Despite years of attempts, complete convergence on lease accounting has ultimately failed to materialise, as the International Accounting Standards Board (IASB) and the Financial Accounting Standards Board (FASB) prepare for their final meeting on lease accounting next month.
In a speech to the American Institute of Certified Public Accountants (AICPA) SEC conference on Monday, IASB deputy chair Ian Mackintosh said: "We have not reached agreement on every aspect, but we are 100 per cent converged on the fundamental issue, which is that leases are present obligations that need to be recognised as liabilities on the balance sheet."
"With the end of the leasing project we will reach the end of a decade of work on our convergence projects," he added, "In that decade, the bilateral relationship between the FASB and the IASB dominated much of our work programmes."
The accounting of leases remains a subject of controversy itself, with US Congressmen Brad Sherman and Peter King recently co-authoring a joint article that claimed changes to lease accounting rules could result in the loss of 3.3m jobs and $400bn worth of economic growth per year.
Speaking at the 2014 World Congress of Accountants (WCOA) IASB chairman Hans Hoogervorst replied by describing the congressmen’s thesis as "complete nonsense".
Nonetheless, attempts to establish a common set of practices in lease accounting have long been beset by disagreement between the IASB and FASB.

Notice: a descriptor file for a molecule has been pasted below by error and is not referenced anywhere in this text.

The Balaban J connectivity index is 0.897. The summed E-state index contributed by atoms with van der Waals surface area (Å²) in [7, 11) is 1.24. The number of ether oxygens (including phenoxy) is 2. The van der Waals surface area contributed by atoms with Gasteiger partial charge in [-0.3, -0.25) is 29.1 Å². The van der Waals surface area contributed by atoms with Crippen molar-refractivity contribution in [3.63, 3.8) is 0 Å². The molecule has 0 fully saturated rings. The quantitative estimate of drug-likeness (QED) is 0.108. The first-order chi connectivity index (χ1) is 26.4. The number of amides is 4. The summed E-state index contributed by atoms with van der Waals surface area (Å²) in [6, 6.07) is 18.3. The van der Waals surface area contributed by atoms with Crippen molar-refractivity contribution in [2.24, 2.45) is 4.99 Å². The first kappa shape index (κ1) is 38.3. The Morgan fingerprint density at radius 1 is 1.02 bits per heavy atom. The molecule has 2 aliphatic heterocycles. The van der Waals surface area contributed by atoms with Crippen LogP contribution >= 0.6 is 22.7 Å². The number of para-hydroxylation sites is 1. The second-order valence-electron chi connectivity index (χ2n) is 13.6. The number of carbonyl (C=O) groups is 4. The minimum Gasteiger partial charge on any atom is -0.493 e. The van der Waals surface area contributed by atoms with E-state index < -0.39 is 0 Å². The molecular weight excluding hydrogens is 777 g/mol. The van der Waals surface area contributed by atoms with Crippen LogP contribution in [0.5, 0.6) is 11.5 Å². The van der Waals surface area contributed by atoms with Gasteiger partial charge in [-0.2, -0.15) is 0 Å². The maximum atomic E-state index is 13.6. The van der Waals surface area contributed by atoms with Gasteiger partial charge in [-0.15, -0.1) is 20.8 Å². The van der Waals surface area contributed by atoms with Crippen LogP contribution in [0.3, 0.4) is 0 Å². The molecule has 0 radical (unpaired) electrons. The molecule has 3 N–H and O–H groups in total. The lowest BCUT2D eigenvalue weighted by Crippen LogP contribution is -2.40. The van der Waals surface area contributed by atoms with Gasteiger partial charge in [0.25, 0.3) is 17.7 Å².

An initial exposure draft on proposed lease accounting changes was released by the two bodies in 2010, followed by a further draft published in May last year.
Both encountered considerable criticism, with factors such as complexity, consistency and the wide variety of lease transactions themselves cited as unresolved issues in both drafts.
In March this year, hopes for a converged standard were further dashed when a meeting between the IASB and FASB revealed persisting differences in opinion concerning the question of how lessees should recognise expenses associated with leased assets.
While the IASB favoured a singular approach in lease accounting, FASB members preferred a dual model, with leases classified in a similar way to current leasing requirements.
A quarterly survey of 2,500 businesses across 34 economies by Grant Thornton International found that 68% of respondents agreed that the cost of most business leases longer than 12 months should be reported on the business balance sheet. This opinion was particularly popular in North America, where 71% of respondents agreed.
When asked whether there should be exemptions for "small-ticket" leases of items such as IT equipment, photocopiers and printers, regardless of whether they are longer than 12 months, 62% of respondents agreed. Among G7 countries the rate was 65% and 68% in North America.
While both the IASB and FASB are committed to the exclusion of leases under a year, the second issue remains a point of contention.
While the IASB has tentatively endorsed the exclusion of small ticket leases, the FASB continues to oppose it.
Despite the failure to achieve convergence, looking to the future Mackintosh said both bodies believe in the need to maintain the strength of the bilateral relationship between them.
"We have a joint responsibility to protect the body of convergence that has been reached and to minimise differences in the future," he said.
"Convergence was not a perfect process but it was a good one and we achieved a great deal. The similarities between the two sets of Standards are bigger than the differences," he added.
"We both work in the same public interest, serving the needs of investors in public capital markets. For all these reasons, the IASB looks forward to continue working closely with the FASB."